CHEYENNE – Leaders of Wyoming’s economic diversification efforts heard from hundreds of residents under age 35 this past weekend, hoping to better understand how to keep young professionals in the state.
Wyoming Gov. Matt Mead’s ENDOW initiative, which stands for Economically Needed Diversity Options for Wyoming, hosted the ENGAGE summit Saturday in Laramie.
ENGAGE, or Empowering the Next Generations to Advance and Grow the Economy, is a volunteer-led statewide initiative that looks to residents age 16-35 for input on how to best protect the state’s future.
During the conference, participants attended one of 10 theme-based group sessions, offering an opportunity for brainstorming areas critical to economic diversification, including advanced manufacturing, agriculture, natural resources, tourism, health care, technology, education and arts.
“I think of Wyoming as the land of opportunity,” Mead said. “I cannot believe that the state will continue to export 60 percent of our young people out of the state and be OK with that. It is a loss of talent and a loss of relationships. If you love Wyoming, we want to be able to let you stay here.”
Using live feedback technology, organizers collected and distributed preliminary data from conversations at the end of the event.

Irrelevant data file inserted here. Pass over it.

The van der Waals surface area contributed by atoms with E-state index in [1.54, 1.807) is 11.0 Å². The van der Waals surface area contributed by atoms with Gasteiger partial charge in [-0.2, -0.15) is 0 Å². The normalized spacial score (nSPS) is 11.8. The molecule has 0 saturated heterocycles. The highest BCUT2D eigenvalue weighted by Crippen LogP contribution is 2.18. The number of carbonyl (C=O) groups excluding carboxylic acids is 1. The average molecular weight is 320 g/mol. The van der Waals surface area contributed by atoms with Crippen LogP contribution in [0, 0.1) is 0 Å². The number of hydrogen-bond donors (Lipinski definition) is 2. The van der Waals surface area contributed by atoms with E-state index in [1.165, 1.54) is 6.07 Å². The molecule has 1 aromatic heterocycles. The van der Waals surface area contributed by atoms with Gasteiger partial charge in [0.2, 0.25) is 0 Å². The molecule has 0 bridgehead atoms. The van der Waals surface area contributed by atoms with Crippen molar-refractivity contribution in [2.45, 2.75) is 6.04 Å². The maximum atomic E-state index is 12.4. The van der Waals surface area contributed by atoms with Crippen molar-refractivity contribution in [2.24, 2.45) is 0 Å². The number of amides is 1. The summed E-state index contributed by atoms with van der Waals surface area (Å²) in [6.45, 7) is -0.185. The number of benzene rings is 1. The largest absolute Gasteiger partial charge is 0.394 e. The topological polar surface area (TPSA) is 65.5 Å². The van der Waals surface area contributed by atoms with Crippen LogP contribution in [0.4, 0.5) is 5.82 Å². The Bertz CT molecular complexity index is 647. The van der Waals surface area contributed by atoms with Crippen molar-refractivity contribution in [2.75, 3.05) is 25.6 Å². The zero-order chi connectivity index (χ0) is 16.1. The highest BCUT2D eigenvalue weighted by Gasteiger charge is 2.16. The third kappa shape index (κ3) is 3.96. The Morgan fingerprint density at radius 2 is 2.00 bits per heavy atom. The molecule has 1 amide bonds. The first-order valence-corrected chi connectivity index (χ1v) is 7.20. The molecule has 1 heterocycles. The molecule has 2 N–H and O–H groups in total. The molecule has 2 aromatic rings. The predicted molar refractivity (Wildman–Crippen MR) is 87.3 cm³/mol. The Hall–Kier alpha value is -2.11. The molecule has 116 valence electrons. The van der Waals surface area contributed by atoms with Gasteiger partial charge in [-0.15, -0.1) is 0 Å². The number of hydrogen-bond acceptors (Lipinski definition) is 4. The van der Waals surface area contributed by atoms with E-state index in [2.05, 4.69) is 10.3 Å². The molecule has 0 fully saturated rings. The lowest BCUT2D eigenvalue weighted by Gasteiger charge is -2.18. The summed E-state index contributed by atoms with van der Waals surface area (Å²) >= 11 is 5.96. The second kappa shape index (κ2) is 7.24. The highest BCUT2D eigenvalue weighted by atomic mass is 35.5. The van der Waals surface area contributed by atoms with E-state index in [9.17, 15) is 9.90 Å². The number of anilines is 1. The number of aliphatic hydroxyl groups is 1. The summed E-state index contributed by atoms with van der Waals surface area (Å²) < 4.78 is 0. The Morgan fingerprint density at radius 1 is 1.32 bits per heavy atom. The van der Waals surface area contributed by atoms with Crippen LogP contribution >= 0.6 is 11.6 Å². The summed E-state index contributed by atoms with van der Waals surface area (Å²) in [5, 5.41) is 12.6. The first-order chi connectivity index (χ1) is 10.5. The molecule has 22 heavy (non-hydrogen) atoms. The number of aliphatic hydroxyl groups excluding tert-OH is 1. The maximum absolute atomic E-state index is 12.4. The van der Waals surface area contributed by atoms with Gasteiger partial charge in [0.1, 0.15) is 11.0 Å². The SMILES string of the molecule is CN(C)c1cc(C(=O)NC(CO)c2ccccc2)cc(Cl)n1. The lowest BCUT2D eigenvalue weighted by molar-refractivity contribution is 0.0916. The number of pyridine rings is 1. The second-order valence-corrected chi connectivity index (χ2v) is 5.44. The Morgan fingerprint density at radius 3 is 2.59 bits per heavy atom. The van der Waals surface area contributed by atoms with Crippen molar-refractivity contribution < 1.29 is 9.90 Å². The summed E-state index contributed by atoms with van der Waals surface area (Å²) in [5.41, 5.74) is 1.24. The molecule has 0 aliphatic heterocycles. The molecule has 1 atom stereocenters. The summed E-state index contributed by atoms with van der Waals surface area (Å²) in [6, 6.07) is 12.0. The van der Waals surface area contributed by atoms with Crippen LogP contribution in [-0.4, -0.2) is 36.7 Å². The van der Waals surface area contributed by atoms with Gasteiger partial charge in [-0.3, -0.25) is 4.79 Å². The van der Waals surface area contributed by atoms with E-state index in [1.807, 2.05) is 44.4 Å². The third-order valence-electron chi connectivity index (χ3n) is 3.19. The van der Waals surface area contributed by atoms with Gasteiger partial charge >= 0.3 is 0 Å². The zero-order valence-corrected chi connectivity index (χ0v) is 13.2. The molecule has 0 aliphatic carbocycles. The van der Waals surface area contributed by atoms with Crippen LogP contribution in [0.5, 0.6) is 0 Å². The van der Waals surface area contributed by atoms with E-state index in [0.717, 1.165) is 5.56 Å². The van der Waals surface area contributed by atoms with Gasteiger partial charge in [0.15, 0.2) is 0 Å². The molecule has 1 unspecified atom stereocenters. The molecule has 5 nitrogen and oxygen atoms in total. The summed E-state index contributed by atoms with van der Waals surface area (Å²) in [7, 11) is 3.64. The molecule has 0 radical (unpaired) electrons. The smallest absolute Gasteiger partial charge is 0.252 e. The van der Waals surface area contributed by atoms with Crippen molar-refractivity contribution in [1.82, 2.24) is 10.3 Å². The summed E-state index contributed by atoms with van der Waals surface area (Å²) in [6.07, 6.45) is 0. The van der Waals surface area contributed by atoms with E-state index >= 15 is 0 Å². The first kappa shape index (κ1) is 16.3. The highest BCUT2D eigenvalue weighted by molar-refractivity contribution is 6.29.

Suggestions included eliminating barriers to the agriculture industry, helping aging ranchers find successors, increasing business networking opportunities and supporting both traditional and new forms of energy.
Keynote speaker Jillian Balow, Wyoming superintendent of public instruction, said in a state with one of the highest percentages of workers without bachelor’s degrees who hold good-paying jobs, Wyoming must re-evaluate what it considers its “best and brightest.”
She said notions of a “brain drain,” or the emigration of intelligent people from the state, is a misguided notion.
“In my mind, we are not losing the best and brightest young adults in Wyoming,” she said. “We focus on those only with four-year degrees, and we have so much more to offer if we think beyond a four-year degree. We need to think about college, career, workforce training and military service.”
Balow said continuing to focus efforts on computer science and other digital skills will lead the state in its efforts to diversify.
“Wyoming currently has 360 open computing jobs,” she said.
Some students questioned whether classes in science and technology would displace humanities in an attempt to improve workers’ skill sets.
Balow said many students have a free hour or an extra elective period during their K-12 experience that could easily be filled with additional curriculum.
“We hear that if you are going to put something more on the plate, then you have to take something away,” she said. “But what I hear from students is that the plate is not quite full.”
Melissa Smith, 22, of Cheyenne attended a number of the group sessions as an observer and said many shared similar concerns.
“It seems many of the younger people in Wyoming are worried they will not be able to stay here because there are so few resources,” she said. “They really just want more options.”
To address this, Mead announced a vacancy on the ENDOW Executive Council that he intends to fill with someone from ENGAGE in the next 30 days. Applications can be made at http://governor.wyo.gov/boards-and-commissions.
Chrissy Suttles is the Wyoming Tribune Eagle’s business and health reporter. She can be reached at firstname.lastname@example.org or 307-633-3183. Follow her on Twitter at @chrissysuttles.
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